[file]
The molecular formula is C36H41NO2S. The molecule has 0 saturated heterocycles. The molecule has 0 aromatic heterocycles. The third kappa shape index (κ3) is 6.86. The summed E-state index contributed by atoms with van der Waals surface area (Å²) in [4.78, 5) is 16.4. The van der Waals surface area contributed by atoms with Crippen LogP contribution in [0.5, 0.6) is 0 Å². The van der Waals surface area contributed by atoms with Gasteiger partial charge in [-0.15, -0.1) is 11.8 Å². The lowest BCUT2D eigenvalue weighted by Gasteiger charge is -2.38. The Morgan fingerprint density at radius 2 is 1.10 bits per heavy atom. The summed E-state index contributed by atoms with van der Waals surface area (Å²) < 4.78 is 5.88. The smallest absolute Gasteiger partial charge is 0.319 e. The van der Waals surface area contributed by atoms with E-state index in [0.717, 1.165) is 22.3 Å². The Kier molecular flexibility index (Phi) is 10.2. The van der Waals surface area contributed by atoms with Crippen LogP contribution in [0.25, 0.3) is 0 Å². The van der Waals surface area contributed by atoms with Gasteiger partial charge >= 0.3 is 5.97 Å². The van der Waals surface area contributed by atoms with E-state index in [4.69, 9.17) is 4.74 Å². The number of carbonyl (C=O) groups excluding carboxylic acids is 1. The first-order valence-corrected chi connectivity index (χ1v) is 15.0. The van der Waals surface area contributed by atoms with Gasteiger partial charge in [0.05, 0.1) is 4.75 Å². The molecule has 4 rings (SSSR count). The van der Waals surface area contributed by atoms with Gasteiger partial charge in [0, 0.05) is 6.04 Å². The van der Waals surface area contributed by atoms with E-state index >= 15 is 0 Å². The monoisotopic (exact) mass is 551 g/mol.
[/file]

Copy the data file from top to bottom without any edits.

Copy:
The molecular formula is C36H41NO2S. The molecule has 0 saturated heterocycles. The molecule has 0 aromatic heterocycles. The third kappa shape index (κ3) is 6.86. The summed E-state index contributed by atoms with van der Waals surface area (Å²) in [4.78, 5) is 16.4. The van der Waals surface area contributed by atoms with Crippen LogP contribution in [0.5, 0.6) is 0 Å². The van der Waals surface area contributed by atoms with Gasteiger partial charge in [-0.15, -0.1) is 11.8 Å². The lowest BCUT2D eigenvalue weighted by Gasteiger charge is -2.38. The Morgan fingerprint density at radius 2 is 1.10 bits per heavy atom. The summed E-state index contributed by atoms with van der Waals surface area (Å²) < 4.78 is 5.88. The smallest absolute Gasteiger partial charge is 0.319 e. The van der Waals surface area contributed by atoms with E-state index in [0.717, 1.165) is 22.3 Å². The Kier molecular flexibility index (Phi) is 10.2. The van der Waals surface area contributed by atoms with Crippen LogP contribution in [0.25, 0.3) is 0 Å². The van der Waals surface area contributed by atoms with Gasteiger partial charge >= 0.3 is 5.97 Å². The van der Waals surface area contributed by atoms with E-state index in [4.69, 9.17) is 4.74 Å². The number of carbonyl (C=O) groups excluding carboxylic acids is 1. The first-order valence-corrected chi connectivity index (χ1v) is 15.0. The van der Waals surface area contributed by atoms with Gasteiger partial charge in [0.05, 0.1) is 4.75 Å². The molecule has 4 rings (SSSR count). The van der Waals surface area contributed by atoms with Gasteiger partial charge in [0, 0.05) is 6.04 Å². The van der Waals surface area contributed by atoms with E-state index >= 15 is 0 Å². The monoisotopic (exact) mass is 551 g/mol.